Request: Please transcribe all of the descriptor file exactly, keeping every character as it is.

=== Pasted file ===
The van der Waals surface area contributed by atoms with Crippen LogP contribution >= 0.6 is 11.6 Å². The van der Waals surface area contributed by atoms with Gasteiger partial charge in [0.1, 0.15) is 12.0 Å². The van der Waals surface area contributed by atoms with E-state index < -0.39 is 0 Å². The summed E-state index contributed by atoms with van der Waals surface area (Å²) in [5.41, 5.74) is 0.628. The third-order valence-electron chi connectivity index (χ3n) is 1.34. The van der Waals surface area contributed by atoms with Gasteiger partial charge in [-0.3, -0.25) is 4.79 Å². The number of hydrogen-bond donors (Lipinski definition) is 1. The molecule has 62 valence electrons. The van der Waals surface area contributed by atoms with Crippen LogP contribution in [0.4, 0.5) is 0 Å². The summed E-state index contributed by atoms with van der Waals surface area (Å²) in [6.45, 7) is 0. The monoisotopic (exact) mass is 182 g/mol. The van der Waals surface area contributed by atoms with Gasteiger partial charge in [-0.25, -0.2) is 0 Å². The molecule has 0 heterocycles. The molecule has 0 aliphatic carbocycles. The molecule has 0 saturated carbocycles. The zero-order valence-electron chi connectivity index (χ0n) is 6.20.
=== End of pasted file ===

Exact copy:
The van der Waals surface area contributed by atoms with Crippen LogP contribution >= 0.6 is 11.6 Å². The van der Waals surface area contributed by atoms with Gasteiger partial charge in [0.1, 0.15) is 12.0 Å². The van der Waals surface area contributed by atoms with E-state index < -0.39 is 0 Å². The summed E-state index contributed by atoms with van der Waals surface area (Å²) in [5.41, 5.74) is 0.628. The third-order valence-electron chi connectivity index (χ3n) is 1.34. The van der Waals surface area contributed by atoms with Gasteiger partial charge in [-0.3, -0.25) is 4.79 Å². The number of hydrogen-bond donors (Lipinski definition) is 1. The molecule has 62 valence electrons. The van der Waals surface area contributed by atoms with Crippen LogP contribution in [0.4, 0.5) is 0 Å². The summed E-state index contributed by atoms with van der Waals surface area (Å²) in [6.45, 7) is 0. The monoisotopic (exact) mass is 182 g/mol. The van der Waals surface area contributed by atoms with Gasteiger partial charge in [-0.25, -0.2) is 0 Å². The molecule has 0 heterocycles. The molecule has 0 aliphatic carbocycles. The molecule has 0 saturated carbocycles. The zero-order valence-electron chi connectivity index (χ0n) is 6.20.